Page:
Her job allows her to identify root causes of systemic challenges, Raskin said, and she strives to find ways in collaboration that helps the community thrive.

​“I feel like we made a lot of people happy,” she said.

Rahkiah Brown, director of community impact at United Way, said the organization is a nonprofit organization that receives funds from workplace campaigns, and that money is used for nonprofits in the community through grants.

UW partners with Loads of Learning GNV to provide literacy and volunteering opportunities at the laundry facilities, Brown said.

It facilitates background screenings for volunteers of the ReadingPals program at the laundromat, she said.

“It’s really important to offer resources like this to the community to show that we care,” she said. “When your family is going to get their laundry done, they can have activities that engage them in literacy and overall help them to be successful.”

Sonia Ibarrondo, 52, said she sorts her laundry into six sections: towels, blankets, black clothes, red clothes, colorful clothes and white clothes. She picked up a flyer for the event from the Sankofa Public Library in Ocala.

Everybody needs a break, she said. 

“We’re paying so much for electricity so that worked for me,” she said.

Julie Johnston, family advocate, said Episcopal Children’s Services helps children prepare for school, such as school readiness initiatives for kids and families.

ECS sends volunteers twice a week to laundromats to read to children during a specific time or while their parents do laundry.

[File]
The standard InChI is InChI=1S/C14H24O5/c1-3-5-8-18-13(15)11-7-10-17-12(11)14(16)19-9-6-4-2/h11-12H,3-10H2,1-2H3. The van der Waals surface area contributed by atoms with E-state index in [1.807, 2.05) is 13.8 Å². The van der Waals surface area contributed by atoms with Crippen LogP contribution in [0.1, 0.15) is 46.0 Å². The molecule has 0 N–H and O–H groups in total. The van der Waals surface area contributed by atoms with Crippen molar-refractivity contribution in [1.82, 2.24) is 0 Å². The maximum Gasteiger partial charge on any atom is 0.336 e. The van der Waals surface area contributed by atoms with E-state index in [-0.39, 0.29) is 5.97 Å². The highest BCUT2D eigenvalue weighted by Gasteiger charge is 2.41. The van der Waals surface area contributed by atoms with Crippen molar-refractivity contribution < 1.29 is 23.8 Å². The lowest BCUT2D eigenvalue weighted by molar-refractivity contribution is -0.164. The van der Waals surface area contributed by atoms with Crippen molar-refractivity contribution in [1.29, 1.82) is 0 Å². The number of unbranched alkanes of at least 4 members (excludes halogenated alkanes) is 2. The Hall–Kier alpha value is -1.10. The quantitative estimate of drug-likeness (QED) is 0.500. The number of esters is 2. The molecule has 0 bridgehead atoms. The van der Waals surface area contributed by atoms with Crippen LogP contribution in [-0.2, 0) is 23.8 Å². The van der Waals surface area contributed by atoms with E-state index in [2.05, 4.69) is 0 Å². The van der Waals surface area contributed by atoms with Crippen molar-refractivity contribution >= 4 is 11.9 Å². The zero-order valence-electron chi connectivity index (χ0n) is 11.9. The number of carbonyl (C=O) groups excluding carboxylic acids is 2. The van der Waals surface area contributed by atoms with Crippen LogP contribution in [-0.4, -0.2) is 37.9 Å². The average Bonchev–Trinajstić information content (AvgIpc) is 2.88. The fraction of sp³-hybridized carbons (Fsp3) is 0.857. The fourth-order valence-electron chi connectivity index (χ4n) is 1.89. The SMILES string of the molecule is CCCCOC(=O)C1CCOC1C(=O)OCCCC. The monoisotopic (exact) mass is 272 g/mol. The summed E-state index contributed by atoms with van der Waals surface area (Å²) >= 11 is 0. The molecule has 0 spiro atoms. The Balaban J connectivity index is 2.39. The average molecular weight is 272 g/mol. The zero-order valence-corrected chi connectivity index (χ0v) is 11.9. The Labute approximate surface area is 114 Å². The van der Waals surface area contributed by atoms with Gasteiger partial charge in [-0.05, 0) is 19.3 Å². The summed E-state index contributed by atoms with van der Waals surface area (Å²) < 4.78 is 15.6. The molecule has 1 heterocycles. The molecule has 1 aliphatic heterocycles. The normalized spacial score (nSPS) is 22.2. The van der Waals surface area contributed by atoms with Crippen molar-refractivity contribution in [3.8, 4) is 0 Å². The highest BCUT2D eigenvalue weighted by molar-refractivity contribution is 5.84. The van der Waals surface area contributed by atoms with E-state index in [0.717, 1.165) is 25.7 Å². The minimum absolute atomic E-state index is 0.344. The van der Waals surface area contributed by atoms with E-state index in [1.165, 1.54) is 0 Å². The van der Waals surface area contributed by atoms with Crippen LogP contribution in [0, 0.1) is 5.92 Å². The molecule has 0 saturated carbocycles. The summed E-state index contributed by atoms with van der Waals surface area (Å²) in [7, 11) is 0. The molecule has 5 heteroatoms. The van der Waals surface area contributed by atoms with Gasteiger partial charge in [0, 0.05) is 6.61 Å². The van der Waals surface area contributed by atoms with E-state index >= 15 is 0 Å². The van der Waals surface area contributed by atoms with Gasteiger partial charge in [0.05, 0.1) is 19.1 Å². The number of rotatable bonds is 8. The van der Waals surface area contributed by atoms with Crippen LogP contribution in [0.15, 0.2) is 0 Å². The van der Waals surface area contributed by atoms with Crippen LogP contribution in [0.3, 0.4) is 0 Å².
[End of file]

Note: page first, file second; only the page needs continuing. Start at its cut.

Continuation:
Johnston enjoys working with parents to show them they are their child’s first and most important teacher, she said.

“I really think it’s important for families to be engaged in programs that have opportunities where they can do things to feel really good about being a parent,” Johnston said.

“I wanted to bring this event to Gainesville because my vision for my laundromat was to be a place for community resources,” said Maritza Padgett, owner of Fresh Laundry & Cafe located at 3830 SW 13th St.

She built a specific room for the literacy program to have a space for volunteers to read to kids and offer free books, Padgett said.

“It was part of my goal before I even opened to include that,” she said.

Dan Prines, owner of Wash King located at 210 NE 16th Ave., said he’s been in the laundromat business for 37 years and has eight locations in Gainesville.

The free laundry day would be about 38% of the laundromat’s typical weekly profit, he said.

​Dan Yoon, regional business development manager of Laundrylux, said his company represents the Electrolux equipment line, a Swedish home manufacturing company.

He said he owned two laundromats in South Florida: one in Coconut Creek and another in North Lauderdale.

​The atmosphere the free laundry day creates for the community and people in the industry can’t be duplicated, he said. He is inspired to give back to people who are dependent on quarters.

​“Any time we have the option to volunteer for the community, it’s almost a no brainer where you practice what you preach,” he said.

Contact Kai at k.johnsen@ufl.edu. Follow her on Twitter at @kjohnsen21.